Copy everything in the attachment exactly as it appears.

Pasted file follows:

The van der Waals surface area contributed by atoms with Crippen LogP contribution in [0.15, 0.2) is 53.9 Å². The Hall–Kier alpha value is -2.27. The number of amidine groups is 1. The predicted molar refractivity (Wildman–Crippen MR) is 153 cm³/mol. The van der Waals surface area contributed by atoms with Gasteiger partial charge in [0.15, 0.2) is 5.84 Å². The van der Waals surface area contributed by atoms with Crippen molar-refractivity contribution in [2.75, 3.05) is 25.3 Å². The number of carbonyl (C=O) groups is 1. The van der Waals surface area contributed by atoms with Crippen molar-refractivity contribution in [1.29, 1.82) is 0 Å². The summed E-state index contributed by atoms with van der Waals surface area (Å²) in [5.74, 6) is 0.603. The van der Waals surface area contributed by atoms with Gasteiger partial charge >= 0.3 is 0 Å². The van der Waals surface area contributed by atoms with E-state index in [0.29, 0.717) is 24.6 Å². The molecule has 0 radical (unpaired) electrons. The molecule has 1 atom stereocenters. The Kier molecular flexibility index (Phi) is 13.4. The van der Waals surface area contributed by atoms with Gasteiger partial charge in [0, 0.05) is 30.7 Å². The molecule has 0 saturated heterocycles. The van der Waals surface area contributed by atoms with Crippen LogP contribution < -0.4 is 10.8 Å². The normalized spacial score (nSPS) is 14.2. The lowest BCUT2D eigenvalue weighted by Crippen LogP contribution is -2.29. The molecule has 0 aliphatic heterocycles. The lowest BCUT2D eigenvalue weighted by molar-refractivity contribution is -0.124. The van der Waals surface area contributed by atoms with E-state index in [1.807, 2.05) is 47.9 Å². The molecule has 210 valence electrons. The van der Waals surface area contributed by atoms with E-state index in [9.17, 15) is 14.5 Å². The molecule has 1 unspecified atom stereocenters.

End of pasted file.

The van der Waals surface area contributed by atoms with Crippen LogP contribution in [0.15, 0.2) is 53.9 Å². The Hall–Kier alpha value is -2.27. The number of amidine groups is 1. The predicted molar refractivity (Wildman–Crippen MR) is 153 cm³/mol. The van der Waals surface area contributed by atoms with Gasteiger partial charge in [0.15, 0.2) is 5.84 Å². The van der Waals surface area contributed by atoms with Crippen molar-refractivity contribution in [2.75, 3.05) is 25.3 Å². The number of carbonyl (C=O) groups is 1. The van der Waals surface area contributed by atoms with Crippen molar-refractivity contribution in [1.29, 1.82) is 0 Å². The summed E-state index contributed by atoms with van der Waals surface area (Å²) in [5.74, 6) is 0.603. The van der Waals surface area contributed by atoms with Gasteiger partial charge >= 0.3 is 0 Å². The van der Waals surface area contributed by atoms with E-state index in [0.29, 0.717) is 24.6 Å². The molecule has 0 radical (unpaired) electrons. The molecule has 1 atom stereocenters. The Kier molecular flexibility index (Phi) is 13.4. The van der Waals surface area contributed by atoms with Gasteiger partial charge in [0, 0.05) is 30.7 Å². The molecule has 0 saturated heterocycles. The van der Waals surface area contributed by atoms with Crippen LogP contribution < -0.4 is 10.8 Å². The normalized spacial score (nSPS) is 14.2. The lowest BCUT2D eigenvalue weighted by Crippen LogP contribution is -2.29. The molecule has 0 aliphatic heterocycles. The lowest BCUT2D eigenvalue weighted by molar-refractivity contribution is -0.124. The van der Waals surface area contributed by atoms with E-state index in [1.807, 2.05) is 47.9 Å². The molecule has 210 valence electrons. The van der Waals surface area contributed by atoms with E-state index in [9.17, 15) is 14.5 Å². The molecule has 1 unspecified atom stereocenters.